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Trump-allied lawyer says he'll take the Fifth with Jan. 6 committee

John Eastman wrote memos arguing then-Vice President Mike Pence could overturn the 2020 election.
Image: John Eastman Lawsuit
John Eastman speaks at a news conference outside of CU Boulder, in Boulder, Colo., on April 29, 2021.Andy Cross / MediaNews Group/The Denver Post via Getty Images file

John Eastman, the lawyer who wrote memos arguing then-Vice President Mike Pence could overturn the 2020 election, said he plans on invoking his Fifth Amendment right against self-incrimination with the House committee investigating the Jan. 6 attack on the U.S. Capitol.

The committee has subpoenaed Eastman to turn over documents and appear for a deposition on Dec. 8.

In an interview Thursday with former Trump adviser Steve Bannon, Eastman called the committee "a farce" and suggested he might not appear for his deposition.

"My legal team put together a legal letter responding to the subpoena request explaining all the reasons why I was going to assert my privileges under the Fifth Amendment not to come testify, not to produce all these documents," Eastman told Bannon's "War Room" podcast.

If Eastman does not appear for his deposition, he would be following in the footsteps of Bannon, who's since been hit with federal misdemeanor charges of contempt of Congress. Bannon has pleaded not guilty.

The Dec. 1 letter from Eastman's attorney, Charles Burnham, was first reported by the National Pulse website and later obtained by Politico as well.

In the letter, Burnham writes that "Eastman hereby asserts his Fifth Amendment right not to be a witness against himself in response to your subpoena" because of concerns "that any statements he makes pursuant to this subpoena will be used in an attempt to mount a criminal investigation against him."

"While Dr. Eastman emphatically denies committing any illegal acts, he nonetheless has a reasonable fear that the requested information could be used against him in court," Burnham says in his letter, which also questions the panel's authority to issue subpoenas and says the ones issued to Eastman are overbroad.

Burnham did not respond to a request for comment and NBC News has not independently verified the letter. NBC News has also reached out to the Jan. 6 committee.

The panel's chairman, Rep. Bennie Thompson, D-Miss., wrote in a Nov. 8 letter to Eastman that his "documents and testimony are directly relevant to the Select Committee's investigation, as you appear to have been instrumental in advising President Trump that Vice President Pence could determine which electors were recognized on January 6, a view that many of those who attacked the Capitol apparently also shared."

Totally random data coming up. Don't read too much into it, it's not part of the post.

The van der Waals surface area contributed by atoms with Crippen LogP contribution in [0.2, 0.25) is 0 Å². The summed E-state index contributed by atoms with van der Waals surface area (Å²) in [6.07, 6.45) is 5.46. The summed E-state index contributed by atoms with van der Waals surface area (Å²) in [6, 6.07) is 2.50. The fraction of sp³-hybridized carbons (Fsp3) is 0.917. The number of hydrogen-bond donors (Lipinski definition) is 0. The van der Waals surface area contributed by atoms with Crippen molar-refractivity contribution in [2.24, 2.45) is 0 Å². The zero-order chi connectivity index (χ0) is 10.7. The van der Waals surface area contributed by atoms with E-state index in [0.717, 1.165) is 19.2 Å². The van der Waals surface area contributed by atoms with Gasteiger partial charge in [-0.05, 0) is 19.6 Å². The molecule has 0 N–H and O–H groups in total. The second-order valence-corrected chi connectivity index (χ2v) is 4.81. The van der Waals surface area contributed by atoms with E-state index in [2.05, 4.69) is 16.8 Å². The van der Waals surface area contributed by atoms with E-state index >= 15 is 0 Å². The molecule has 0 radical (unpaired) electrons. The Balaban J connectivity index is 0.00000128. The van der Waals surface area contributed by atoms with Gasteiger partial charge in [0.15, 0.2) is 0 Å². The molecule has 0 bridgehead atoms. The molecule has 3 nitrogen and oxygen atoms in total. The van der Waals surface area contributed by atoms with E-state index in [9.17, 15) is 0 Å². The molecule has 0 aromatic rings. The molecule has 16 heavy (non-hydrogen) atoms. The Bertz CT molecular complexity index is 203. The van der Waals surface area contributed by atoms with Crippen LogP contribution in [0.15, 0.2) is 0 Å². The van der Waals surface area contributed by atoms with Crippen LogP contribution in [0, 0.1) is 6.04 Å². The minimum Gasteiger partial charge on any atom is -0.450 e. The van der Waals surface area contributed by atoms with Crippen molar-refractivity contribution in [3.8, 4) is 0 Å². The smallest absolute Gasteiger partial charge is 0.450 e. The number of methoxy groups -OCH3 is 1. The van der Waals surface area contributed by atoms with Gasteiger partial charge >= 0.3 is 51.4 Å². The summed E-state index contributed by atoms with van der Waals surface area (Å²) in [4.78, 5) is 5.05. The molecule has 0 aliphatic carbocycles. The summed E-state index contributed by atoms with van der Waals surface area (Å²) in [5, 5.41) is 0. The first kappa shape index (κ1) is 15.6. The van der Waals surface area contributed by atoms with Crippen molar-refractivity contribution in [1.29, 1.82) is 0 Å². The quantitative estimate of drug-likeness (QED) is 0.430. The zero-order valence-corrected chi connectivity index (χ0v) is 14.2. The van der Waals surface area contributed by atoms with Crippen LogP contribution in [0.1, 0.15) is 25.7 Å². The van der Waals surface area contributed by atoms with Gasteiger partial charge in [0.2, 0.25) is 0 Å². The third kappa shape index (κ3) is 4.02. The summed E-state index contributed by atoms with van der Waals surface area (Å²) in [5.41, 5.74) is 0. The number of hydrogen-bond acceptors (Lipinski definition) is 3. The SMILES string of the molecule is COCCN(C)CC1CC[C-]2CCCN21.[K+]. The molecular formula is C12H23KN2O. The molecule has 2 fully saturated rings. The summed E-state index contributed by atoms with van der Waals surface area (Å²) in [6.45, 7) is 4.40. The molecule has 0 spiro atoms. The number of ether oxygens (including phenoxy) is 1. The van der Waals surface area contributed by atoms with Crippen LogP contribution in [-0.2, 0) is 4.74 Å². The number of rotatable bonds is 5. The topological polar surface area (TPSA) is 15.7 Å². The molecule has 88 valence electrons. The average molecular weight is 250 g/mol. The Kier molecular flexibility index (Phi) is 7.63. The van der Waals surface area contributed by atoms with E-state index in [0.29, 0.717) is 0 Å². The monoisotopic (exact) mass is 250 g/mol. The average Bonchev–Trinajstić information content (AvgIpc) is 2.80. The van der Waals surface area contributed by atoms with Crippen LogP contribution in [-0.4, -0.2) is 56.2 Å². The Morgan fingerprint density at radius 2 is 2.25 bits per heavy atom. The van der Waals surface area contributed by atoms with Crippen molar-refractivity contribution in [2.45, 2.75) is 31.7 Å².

According to the committee, Eastman briefed nearly 300 state legislators about the voter fraud claims and is alleged to have told the group to "make sure that we're not putting in the White House some guy that didn't get elected."

Eastman told Bannon this week that the subpoena demands are a "far reaching intrusion."

“I was subpoenaed to come testify to the Jan. 6 committee, but also to produce documents, communications spanning a period of 19 months, everything I’ve every written or said or communicated to anyone about election integrity, including my contact lists,” he told Bannon.

Eastman is the second subpoenaed witness to say he'll invoke the Fifth Amendment. Earlier this week, an attorney for Jeffrey Clark, a former top Justice Department official who was pushing then-President Donald Trump's baseless election fraud claims, said his client planned to take the Fifth when he's deposed by the committee.

Clark initially refused to answer any of the committee's questions when he first appeared before the panel last month, claiming executive privilege.

His attorney's offer for him to testify again while invoking the Fifth came the night before the committee was scheduled to vote on whether to advance a measure saying he should be referred to the Justice Department for contempt of Congress. The committee voted to proceed with the referral, but said it would not be finalized if he cooperated in his next deposition.

Clark was scheduled to be deposed again on Saturday, but the committee announced Friday night that the deposition had been postponed until Dec. 16 after Clark notified the panel about a medical condition preventing him from appearing on Saturday.

"Chairman Thompson wishes Mr. Clark well,” a committee spokesperson said in a statement.